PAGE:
Jiang Sen paused in his writing. “Are you talking about block printing? That technique is very expensive and not comprehensive. Many books on the market aren’t available in print, especially these ancient books. It’s more practical to copy them by hand.”

Jiang Sen then realized that block printing was popular at the time. Block printing involved engraving text and images on wood blocks and then printing them. The wood blocks were typically made from fine-grained, hard woods like jujube or pear wood.

The wood was sawed into boards, the text written on thin paper and pasted onto the boards. Then, each character was carved out in relief. Once the carving was complete, the blocks could be used for printing.

However, if even one character was carved incorrectly, the entire block would be unusable. Moreover, the wooden blocks had a limited lifespan and often had to be replaced.

Block printing also had its limitations, being inflexible as the entire page had to be carved. Each book required its own blocks, making it impractical and expensive for less common texts. Hence, most people preferred hand-copying to save money and for convenience.

Only common textbooks like the Four Books and Five Classics had block printing templates.

Jiang Chan frowned. “Copying is so slow. What if we made molds for each character and carved the characters into the molds? Then, when you need to copy a book, you just arrange the characters, ink them, and print. Wouldn’t that be faster?”

Lin Shi put down her chess piece, eyes bright as she looked at Jiang Chan. Jiang Sen’s jaw dropped, astonished by Jiang Chan’s idea.

“Explain in detail?” He put down his pen, eager to hear more from Jiang Chan.

“I’ve already explained enough. It’s just a whimsical idea. It’s similar to block printing but with individual characters instead of entire pages.”

Movable type printing was one of the Four Great Inventions of ancient China, but Bi Sheng, the inventor, did not exist in this era. Jiang Chan shamelessly presented the idea as her own.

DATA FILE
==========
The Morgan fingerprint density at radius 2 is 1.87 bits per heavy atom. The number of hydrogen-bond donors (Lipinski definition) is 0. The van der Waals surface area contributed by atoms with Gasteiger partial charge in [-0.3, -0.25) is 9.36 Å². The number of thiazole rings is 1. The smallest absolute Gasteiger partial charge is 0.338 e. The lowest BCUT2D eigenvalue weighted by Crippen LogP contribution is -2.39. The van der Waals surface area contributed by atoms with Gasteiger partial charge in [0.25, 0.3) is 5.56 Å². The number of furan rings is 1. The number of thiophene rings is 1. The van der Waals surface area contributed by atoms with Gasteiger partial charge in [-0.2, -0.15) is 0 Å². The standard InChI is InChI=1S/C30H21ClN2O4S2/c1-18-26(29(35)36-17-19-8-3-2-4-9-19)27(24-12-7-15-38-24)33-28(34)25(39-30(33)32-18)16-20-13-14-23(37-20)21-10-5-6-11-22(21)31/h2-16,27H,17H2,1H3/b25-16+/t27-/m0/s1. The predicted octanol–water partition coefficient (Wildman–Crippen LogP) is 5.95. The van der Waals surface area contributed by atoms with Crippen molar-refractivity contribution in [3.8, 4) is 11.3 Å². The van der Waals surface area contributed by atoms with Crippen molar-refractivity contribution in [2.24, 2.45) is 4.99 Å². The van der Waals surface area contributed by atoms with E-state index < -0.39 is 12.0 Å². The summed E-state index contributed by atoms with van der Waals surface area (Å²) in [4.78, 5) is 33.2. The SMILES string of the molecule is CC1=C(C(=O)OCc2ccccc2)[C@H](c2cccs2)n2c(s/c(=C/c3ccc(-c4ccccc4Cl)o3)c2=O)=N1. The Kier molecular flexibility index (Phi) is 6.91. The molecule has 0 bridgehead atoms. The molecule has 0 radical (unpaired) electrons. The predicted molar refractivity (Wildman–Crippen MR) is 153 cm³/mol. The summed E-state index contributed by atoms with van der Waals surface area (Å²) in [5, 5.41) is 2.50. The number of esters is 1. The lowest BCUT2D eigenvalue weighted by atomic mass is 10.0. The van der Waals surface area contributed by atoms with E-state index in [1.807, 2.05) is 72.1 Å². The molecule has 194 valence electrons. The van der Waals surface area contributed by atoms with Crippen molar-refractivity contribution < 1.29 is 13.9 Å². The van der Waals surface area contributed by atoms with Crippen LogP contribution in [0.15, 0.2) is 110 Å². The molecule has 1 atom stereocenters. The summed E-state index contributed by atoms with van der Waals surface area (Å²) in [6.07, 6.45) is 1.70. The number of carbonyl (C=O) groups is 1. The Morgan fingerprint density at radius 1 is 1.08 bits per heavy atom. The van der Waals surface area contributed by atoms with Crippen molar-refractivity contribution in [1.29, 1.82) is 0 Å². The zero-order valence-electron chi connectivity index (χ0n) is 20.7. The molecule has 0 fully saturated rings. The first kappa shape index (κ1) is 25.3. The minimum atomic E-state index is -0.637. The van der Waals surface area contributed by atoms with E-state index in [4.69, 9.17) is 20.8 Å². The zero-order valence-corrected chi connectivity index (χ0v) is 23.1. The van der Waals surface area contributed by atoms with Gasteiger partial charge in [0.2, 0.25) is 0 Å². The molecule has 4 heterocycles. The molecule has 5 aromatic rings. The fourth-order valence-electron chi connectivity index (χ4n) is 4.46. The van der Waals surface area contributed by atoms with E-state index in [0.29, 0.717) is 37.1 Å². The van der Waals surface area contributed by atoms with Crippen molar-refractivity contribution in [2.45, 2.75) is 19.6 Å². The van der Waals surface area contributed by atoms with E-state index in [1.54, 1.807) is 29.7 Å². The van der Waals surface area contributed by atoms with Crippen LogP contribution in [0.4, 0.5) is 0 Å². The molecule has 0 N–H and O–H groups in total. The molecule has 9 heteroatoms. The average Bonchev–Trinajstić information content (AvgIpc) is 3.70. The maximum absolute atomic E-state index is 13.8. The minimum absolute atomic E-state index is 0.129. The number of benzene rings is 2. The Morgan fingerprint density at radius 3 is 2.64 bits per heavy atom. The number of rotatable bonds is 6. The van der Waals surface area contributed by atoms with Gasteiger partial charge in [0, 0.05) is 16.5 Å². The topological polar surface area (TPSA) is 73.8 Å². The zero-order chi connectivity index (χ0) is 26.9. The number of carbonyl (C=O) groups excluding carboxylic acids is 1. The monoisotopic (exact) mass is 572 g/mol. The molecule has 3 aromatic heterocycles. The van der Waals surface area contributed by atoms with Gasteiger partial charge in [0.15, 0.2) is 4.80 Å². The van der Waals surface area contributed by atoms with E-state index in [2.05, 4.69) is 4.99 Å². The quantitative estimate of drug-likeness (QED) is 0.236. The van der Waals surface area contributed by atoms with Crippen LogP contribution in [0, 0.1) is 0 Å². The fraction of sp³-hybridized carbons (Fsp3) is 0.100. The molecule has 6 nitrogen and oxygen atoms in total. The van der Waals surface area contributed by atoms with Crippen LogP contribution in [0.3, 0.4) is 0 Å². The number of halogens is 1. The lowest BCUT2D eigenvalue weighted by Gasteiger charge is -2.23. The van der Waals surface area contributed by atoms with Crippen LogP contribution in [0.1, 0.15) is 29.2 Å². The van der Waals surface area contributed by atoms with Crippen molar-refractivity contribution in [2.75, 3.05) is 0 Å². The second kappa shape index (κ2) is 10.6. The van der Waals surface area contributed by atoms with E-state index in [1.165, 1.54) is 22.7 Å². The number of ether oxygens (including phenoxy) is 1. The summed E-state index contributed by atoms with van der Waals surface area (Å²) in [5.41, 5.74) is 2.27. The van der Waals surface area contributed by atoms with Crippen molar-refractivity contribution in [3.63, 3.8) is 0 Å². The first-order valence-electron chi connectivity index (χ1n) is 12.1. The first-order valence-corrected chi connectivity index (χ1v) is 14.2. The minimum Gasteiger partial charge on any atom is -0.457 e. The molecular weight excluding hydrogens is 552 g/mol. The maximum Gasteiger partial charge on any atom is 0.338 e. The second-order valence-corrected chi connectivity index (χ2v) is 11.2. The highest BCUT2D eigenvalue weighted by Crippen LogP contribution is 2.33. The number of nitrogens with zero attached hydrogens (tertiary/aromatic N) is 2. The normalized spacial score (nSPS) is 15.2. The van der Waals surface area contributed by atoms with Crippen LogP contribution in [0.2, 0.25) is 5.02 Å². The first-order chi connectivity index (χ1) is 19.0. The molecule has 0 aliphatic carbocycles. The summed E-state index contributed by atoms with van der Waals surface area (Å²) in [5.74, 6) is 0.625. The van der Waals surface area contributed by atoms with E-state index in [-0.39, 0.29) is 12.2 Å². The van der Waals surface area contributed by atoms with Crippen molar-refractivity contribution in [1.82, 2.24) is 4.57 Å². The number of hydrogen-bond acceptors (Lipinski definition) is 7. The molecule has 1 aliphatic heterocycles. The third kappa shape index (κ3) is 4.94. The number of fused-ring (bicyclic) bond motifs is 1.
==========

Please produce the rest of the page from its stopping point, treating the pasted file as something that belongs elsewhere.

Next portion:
“I don’t know what material to use for the molds. It’s just an idea. Once you have the molds, you arrange them in the desired order, ink them, and print. No more tedious hand copying.”

Jiang Chan shrugged, speaking candidly. One should never underestimate the wisdom of the ancients. Given a spark of inspiration, they could create revolutionary changes.

“Movable type, arrangeable characters…” Jiang Sen muttered to himself before slapping his thigh. “Daughter, you are truly talented! If this idea takes off, books won’t be as expensive anymore!”

Receiving Jiang Chan’s praise, Jiang Chan pressed her lips together. She wasn’t a great talent; she had merely learned these things from history books. The true talents were those ancient people; they were the real great talents.

Shamelessly presenting these ideas as her own made her feel extremely guilty. Hearing Jiang Sen’s praise only made her more embarrassed. She was merely a conveyor of knowledge, not deserving of such high praise.

To keep a low profile, Jiang Chan could only get rid of Jiang Sen. “Dad, it’s best if this matter stays within the family and isn’t mentioned to others. We need to handle things discreetly.”

Jiang Sen thought it was reasonable as well. A girl’s reputation spreads everywhere and can easily be taken advantage of by those with ulterior motives. It’s better to keep things calm and quiet this way.